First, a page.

tost

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English[edit]

Verb[edit]

tost

  1. (obsolete) simple past tense and past participle of toss

Anagrams[edit]


Catalan[edit]

Etymology[edit]

From Latin tostum, the neuter of tostus. Cognate with French tôt, Italian tosto.

Adverb[edit]

tost

  1. (archaic or dialectal) soon

Synonyms[edit]


Irish[edit]

Etymology[edit]

From Old Irish tost, from Proto-Celtic *tusto-.

Pronunciation[edit]

Noun[edit]

tost m (genitive tosta, nominative plural tostanna)

  1. silence
    Bí i do thost!
    "Be silent!", "Be quiet!", "Shut up!"
    "Is binn béal ina thost" (seanfhocal)
    "A silent mouth is sweet" (proverb)
  2. Verbal noun of tost.

Declension[edit]

Verb[edit]

tost (present analytic tostann, future analytic tostfaidh, verbal noun tost, past participle tosta)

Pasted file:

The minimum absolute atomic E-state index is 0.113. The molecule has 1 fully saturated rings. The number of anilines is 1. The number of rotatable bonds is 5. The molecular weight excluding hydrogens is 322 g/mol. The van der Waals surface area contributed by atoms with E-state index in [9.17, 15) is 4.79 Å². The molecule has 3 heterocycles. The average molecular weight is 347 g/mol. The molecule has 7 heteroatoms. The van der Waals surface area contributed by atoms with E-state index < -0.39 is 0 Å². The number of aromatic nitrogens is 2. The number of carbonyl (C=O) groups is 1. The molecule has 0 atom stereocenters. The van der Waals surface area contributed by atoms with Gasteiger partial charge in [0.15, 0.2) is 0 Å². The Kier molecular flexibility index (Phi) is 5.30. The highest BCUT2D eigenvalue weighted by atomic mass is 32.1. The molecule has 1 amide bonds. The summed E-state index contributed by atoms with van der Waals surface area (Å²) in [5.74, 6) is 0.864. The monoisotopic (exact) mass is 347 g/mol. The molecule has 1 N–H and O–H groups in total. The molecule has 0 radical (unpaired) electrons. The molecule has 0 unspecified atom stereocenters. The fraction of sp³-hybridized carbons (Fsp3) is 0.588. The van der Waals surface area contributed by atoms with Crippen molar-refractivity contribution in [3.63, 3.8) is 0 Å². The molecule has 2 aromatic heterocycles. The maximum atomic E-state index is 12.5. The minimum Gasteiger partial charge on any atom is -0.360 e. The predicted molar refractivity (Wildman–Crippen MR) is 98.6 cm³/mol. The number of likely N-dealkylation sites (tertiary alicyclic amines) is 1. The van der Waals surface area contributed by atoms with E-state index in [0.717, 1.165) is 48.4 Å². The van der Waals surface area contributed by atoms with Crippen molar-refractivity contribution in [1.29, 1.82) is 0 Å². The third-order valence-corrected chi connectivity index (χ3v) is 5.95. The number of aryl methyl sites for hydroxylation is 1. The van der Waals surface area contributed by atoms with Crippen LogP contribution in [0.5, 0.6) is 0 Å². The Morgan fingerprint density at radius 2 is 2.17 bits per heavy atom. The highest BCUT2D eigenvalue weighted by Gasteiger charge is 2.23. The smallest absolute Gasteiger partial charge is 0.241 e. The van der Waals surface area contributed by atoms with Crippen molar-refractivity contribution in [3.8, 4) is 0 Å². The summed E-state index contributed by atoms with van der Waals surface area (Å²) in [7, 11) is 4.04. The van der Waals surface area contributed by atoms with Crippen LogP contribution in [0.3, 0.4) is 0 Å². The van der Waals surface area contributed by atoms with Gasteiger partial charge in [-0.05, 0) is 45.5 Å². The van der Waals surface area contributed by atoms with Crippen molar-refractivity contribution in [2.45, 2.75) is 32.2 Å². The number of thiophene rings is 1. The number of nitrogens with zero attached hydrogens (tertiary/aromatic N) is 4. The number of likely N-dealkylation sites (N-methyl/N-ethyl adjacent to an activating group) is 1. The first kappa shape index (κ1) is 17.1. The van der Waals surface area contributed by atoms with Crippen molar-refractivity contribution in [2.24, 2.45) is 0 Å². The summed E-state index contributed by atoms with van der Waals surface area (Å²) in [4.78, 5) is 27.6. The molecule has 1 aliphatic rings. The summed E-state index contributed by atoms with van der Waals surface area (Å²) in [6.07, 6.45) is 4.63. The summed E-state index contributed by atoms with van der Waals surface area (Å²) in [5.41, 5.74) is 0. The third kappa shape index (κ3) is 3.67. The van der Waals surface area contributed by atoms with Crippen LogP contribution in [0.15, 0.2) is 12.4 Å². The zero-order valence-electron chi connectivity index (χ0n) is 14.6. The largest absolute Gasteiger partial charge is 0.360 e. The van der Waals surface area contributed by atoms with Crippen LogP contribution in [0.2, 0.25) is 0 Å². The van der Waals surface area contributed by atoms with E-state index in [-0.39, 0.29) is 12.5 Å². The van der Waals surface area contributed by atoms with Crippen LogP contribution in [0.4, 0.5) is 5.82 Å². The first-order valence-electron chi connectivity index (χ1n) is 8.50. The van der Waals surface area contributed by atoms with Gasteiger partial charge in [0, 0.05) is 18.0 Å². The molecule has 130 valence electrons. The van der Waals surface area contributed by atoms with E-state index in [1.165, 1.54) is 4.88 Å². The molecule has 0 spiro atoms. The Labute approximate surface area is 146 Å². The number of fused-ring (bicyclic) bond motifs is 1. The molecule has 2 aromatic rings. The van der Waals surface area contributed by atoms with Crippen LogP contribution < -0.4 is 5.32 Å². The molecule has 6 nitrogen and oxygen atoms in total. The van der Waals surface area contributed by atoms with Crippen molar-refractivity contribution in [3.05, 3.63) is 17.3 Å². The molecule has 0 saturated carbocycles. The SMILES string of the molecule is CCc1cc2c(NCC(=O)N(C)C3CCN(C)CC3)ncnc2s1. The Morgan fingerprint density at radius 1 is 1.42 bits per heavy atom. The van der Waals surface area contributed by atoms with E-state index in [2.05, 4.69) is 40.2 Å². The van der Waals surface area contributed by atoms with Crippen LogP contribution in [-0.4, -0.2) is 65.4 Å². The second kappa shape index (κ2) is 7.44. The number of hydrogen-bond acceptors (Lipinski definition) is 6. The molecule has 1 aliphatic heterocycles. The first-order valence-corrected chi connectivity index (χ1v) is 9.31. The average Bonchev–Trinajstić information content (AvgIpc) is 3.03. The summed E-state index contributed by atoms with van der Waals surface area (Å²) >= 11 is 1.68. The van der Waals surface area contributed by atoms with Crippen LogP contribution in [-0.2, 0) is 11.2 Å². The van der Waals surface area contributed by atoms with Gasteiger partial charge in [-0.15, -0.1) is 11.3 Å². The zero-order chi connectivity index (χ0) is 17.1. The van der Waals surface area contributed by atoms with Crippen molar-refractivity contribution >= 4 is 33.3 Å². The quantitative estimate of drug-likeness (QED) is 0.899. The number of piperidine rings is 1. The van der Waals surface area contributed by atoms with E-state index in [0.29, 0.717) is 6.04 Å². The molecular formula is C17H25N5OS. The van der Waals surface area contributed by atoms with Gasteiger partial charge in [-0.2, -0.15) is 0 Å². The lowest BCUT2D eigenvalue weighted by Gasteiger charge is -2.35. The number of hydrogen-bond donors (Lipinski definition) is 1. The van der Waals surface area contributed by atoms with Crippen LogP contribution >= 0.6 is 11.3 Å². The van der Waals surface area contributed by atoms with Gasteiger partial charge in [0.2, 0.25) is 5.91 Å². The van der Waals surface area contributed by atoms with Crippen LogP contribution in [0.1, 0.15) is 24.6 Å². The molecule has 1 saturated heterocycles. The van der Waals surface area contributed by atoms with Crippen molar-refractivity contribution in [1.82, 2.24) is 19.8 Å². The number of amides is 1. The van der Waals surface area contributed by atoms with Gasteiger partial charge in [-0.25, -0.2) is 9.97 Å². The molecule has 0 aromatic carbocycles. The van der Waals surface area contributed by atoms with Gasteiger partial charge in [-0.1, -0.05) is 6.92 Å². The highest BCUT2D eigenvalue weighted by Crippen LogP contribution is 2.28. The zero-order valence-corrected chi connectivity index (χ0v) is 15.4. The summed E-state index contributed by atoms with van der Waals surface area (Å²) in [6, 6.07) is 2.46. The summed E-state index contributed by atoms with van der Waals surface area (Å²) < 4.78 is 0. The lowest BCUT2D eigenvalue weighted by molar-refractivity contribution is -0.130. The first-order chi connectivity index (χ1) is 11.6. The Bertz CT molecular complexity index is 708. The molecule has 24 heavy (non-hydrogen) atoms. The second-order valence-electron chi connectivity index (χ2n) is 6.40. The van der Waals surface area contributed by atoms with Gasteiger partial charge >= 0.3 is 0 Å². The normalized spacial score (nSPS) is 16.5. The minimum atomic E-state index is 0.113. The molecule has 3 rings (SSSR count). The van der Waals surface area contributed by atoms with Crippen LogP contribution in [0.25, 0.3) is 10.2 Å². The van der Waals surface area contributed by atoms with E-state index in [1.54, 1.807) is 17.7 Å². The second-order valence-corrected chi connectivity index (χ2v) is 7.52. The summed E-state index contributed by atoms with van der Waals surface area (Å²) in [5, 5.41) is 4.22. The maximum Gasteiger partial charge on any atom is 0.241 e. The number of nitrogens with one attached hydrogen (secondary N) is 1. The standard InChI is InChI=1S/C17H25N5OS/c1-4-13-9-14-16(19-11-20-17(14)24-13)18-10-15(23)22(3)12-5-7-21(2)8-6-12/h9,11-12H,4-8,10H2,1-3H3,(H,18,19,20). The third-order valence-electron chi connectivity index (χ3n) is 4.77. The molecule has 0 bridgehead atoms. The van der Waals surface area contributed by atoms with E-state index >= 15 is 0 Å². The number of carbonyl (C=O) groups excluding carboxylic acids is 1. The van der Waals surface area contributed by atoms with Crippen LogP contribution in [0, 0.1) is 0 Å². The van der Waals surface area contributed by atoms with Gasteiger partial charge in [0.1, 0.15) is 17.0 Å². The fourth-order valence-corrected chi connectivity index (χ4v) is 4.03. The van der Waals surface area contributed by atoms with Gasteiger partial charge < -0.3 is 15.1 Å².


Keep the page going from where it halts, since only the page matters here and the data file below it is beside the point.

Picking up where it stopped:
1. be silent, become silent
    Thost sé bomaite.
    He remained silent a while

Conjugation[edit]

Mutation[edit]

Irish mutation
Radical Lenition Eclipsis
tost thost dtost
Note: Some of these forms may be hypothetical. Not every
possible mutated form of every word actually occurs.

References[edit]


Old French[edit]

Etymology[edit]

Possibly from Latin tot (very) + cito (fast), but more likely from Vulgar Latin tostum, from the neuter of Latin tostus (toasted), later meaning "hotly, promptly" in Vulgar Latin. Cognate to Italian tosto, Occitan and Catalan tost.

Pronunciation[edit]

Adverb[edit]

tost

  1. early
  2. soon
  3. quickly; straight away

Derived terms[edit]

Descendants[edit]

References[edit]

  • tot” in An etymological dictionary of the French language, Oxford University Press, 1837.
  • etymology

Polish[edit]

tosty

Noun[edit]

tost m

  1. toast (toasted bread)

Declension[edit]


Scottish Gaelic[edit]

Alternative forms[edit]

Noun[edit]

tost m (genitive tost, no plural)

  1. silence

Venetian[edit]

Etymology[edit]

Compare Italian toast

Noun[edit]

tost m (invariable)

  1. toasted sandwich